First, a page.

Mechanical forces have emerged as coordinating signals for most cell functions. Yet, because forces are invisible, mapping tensile stress patterns in tissues remains a major challenge in all kingdoms. Here we take advantage of the adhesion defects in the Arabidopsis mutant quasimodo1 (qua1) to deduce stress patterns in tissues. By reducing the water potential and epidermal tension in planta, we rescued the adhesion defects in qua1, formally associating gaping and tensile stress patterns in the mutant. Using suboptimal water potential conditions, we revealed the relative contributions of shape- and growth-derived stress in prescribing maximal tension directions in aerial tissues. Consistently, the tension patterns deduced from the gaping patterns in qua1 matched the pattern of cortical microtubules, which are thought to align with maximal tension, in wild-type organs. Conversely, loss of epidermis continuity in the qua1 mutant hampered supracellular microtubule alignments, revealing that coordination through tensile stress requires cell-cell adhesion.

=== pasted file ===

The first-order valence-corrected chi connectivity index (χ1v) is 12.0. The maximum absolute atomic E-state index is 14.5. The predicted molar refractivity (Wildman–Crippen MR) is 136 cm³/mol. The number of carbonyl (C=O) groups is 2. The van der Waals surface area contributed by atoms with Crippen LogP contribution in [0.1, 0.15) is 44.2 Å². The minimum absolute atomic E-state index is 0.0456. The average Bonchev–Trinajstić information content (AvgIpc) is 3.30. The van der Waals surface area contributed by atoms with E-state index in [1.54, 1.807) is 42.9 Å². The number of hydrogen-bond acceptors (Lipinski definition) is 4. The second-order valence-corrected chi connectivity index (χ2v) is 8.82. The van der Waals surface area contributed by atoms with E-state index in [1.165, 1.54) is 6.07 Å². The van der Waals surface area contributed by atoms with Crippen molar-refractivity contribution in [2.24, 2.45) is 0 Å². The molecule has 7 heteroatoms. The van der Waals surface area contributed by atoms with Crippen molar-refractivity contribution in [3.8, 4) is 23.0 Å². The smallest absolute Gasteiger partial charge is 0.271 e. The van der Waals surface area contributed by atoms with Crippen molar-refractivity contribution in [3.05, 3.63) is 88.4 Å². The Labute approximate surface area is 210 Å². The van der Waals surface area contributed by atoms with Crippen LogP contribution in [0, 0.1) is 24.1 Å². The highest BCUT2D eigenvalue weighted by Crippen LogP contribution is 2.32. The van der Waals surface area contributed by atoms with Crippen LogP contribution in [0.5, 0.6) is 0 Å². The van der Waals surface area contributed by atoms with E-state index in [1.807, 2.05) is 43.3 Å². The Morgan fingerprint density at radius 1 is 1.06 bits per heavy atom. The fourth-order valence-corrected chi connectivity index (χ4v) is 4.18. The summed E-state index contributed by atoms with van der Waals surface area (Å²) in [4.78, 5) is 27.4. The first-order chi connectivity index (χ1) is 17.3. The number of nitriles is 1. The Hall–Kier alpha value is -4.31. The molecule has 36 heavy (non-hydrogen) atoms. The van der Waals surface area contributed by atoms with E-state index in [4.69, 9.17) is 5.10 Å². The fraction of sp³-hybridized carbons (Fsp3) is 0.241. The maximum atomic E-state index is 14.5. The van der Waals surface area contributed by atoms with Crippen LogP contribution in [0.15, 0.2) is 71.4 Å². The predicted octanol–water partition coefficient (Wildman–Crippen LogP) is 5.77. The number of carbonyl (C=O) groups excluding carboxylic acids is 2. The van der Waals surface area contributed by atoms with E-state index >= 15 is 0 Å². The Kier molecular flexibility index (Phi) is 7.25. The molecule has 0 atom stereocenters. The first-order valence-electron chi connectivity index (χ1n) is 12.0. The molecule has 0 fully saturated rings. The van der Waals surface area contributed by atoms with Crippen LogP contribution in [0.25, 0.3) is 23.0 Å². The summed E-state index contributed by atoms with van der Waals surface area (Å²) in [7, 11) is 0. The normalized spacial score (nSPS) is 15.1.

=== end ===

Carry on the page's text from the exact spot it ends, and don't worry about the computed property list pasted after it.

- Olivier Hamant
- Yuchen Long
- Arezki Boudaoud
The funders had no role in study design, data collection and interpretation, or the decision to submit the work for publication.
- Dominique C Bergmann, Stanford University/HHMI, United States
© 2018, Verger et al.
This article is distributed under the terms of the Creative Commons Attribution License permitting unrestricted use and redistribution provided that the original author and source are credited.
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In 2016 Gagliano et al. reported evidence for associative learning in plants (Gagliano et al., 2016). A subsequent attempt to replicate this finding by the present author was not successful (Markel, 2020). Gagliano et al. attribute this lack of replication to differences in the experimental set-ups used in the original work and the replication attempt (Gagliano et al., 2020). Here, based on a comparison of the two set-ups, I argue that these differences are unable to explain the lack of replication in Markel, 2020.